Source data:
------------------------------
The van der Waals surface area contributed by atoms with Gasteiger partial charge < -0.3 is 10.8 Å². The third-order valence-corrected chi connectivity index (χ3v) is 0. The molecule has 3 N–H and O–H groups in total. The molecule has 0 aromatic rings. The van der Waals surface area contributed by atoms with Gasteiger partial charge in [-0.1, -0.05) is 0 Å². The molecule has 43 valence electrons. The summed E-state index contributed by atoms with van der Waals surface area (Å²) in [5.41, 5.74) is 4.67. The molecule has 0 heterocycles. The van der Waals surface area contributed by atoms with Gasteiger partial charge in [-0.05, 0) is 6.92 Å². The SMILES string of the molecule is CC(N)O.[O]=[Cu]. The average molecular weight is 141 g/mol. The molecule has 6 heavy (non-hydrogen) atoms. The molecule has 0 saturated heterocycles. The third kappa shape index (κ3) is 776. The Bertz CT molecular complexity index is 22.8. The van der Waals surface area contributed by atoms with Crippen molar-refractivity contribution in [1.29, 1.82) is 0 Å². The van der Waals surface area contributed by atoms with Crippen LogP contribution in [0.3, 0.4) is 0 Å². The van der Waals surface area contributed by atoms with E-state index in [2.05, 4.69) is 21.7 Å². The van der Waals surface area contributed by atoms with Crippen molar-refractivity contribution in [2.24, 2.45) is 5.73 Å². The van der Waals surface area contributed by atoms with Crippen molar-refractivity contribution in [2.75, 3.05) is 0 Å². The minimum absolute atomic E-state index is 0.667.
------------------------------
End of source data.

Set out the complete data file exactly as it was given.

The van der Waals surface area contributed by atoms with Gasteiger partial charge < -0.3 is 10.8 Å². The third-order valence-corrected chi connectivity index (χ3v) is 0. The molecule has 3 N–H and O–H groups in total. The molecule has 0 aromatic rings. The van der Waals surface area contributed by atoms with Gasteiger partial charge in [-0.1, -0.05) is 0 Å². The molecule has 43 valence electrons. The summed E-state index contributed by atoms with van der Waals surface area (Å²) in [5.41, 5.74) is 4.67. The molecule has 0 heterocycles. The van der Waals surface area contributed by atoms with Gasteiger partial charge in [-0.05, 0) is 6.92 Å². The SMILES string of the molecule is CC(N)O.[O]=[Cu]. The average molecular weight is 141 g/mol. The molecule has 6 heavy (non-hydrogen) atoms. The molecule has 0 saturated heterocycles. The third kappa shape index (κ3) is 776. The Bertz CT molecular complexity index is 22.8. The van der Waals surface area contributed by atoms with Crippen molar-refractivity contribution in [1.29, 1.82) is 0 Å². The van der Waals surface area contributed by atoms with Crippen LogP contribution in [0.3, 0.4) is 0 Å². The van der Waals surface area contributed by atoms with E-state index in [2.05, 4.69) is 21.7 Å². The van der Waals surface area contributed by atoms with Crippen molar-refractivity contribution in [2.24, 2.45) is 5.73 Å². The van der Waals surface area contributed by atoms with Crippen molar-refractivity contribution in [2.75, 3.05) is 0 Å². The minimum absolute atomic E-state index is 0.667.